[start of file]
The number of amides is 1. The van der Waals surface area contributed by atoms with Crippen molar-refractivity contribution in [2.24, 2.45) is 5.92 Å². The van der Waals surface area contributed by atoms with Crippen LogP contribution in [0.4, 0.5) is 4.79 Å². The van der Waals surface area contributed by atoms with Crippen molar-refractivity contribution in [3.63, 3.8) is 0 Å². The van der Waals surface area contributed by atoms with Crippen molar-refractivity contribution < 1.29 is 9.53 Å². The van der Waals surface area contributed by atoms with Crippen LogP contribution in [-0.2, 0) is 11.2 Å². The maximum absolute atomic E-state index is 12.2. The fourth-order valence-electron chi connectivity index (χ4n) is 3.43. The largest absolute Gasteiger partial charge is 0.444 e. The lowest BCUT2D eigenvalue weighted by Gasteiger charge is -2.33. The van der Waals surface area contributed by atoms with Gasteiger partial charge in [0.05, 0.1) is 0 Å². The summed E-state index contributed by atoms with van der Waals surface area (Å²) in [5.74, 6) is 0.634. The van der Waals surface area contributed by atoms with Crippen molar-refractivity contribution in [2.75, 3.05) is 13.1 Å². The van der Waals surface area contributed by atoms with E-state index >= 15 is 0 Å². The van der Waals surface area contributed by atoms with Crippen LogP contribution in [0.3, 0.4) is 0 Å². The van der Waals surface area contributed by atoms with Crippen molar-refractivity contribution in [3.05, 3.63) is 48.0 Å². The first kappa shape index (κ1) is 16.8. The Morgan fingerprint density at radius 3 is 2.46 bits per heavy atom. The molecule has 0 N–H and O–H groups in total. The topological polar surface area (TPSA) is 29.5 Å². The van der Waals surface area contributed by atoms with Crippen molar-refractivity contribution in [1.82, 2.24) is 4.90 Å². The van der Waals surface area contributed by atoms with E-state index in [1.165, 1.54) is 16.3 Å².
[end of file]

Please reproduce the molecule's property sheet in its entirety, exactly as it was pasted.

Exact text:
The number of amides is 1. The van der Waals surface area contributed by atoms with Crippen molar-refractivity contribution in [2.24, 2.45) is 5.92 Å². The van der Waals surface area contributed by atoms with Crippen LogP contribution in [0.4, 0.5) is 4.79 Å². The van der Waals surface area contributed by atoms with Crippen molar-refractivity contribution in [3.63, 3.8) is 0 Å². The van der Waals surface area contributed by atoms with Crippen molar-refractivity contribution < 1.29 is 9.53 Å². The van der Waals surface area contributed by atoms with Crippen LogP contribution in [-0.2, 0) is 11.2 Å². The maximum absolute atomic E-state index is 12.2. The fourth-order valence-electron chi connectivity index (χ4n) is 3.43. The largest absolute Gasteiger partial charge is 0.444 e. The lowest BCUT2D eigenvalue weighted by Gasteiger charge is -2.33. The van der Waals surface area contributed by atoms with Gasteiger partial charge in [0.05, 0.1) is 0 Å². The summed E-state index contributed by atoms with van der Waals surface area (Å²) in [5.74, 6) is 0.634. The van der Waals surface area contributed by atoms with Crippen molar-refractivity contribution in [2.75, 3.05) is 13.1 Å². The van der Waals surface area contributed by atoms with E-state index >= 15 is 0 Å². The van der Waals surface area contributed by atoms with Crippen LogP contribution in [0.3, 0.4) is 0 Å². The van der Waals surface area contributed by atoms with Crippen molar-refractivity contribution in [3.05, 3.63) is 48.0 Å². The first kappa shape index (κ1) is 16.8. The Morgan fingerprint density at radius 3 is 2.46 bits per heavy atom. The molecule has 0 N–H and O–H groups in total. The topological polar surface area (TPSA) is 29.5 Å². The van der Waals surface area contributed by atoms with Crippen molar-refractivity contribution in [1.82, 2.24) is 4.90 Å². The van der Waals surface area contributed by atoms with E-state index in [1.165, 1.54) is 16.3 Å².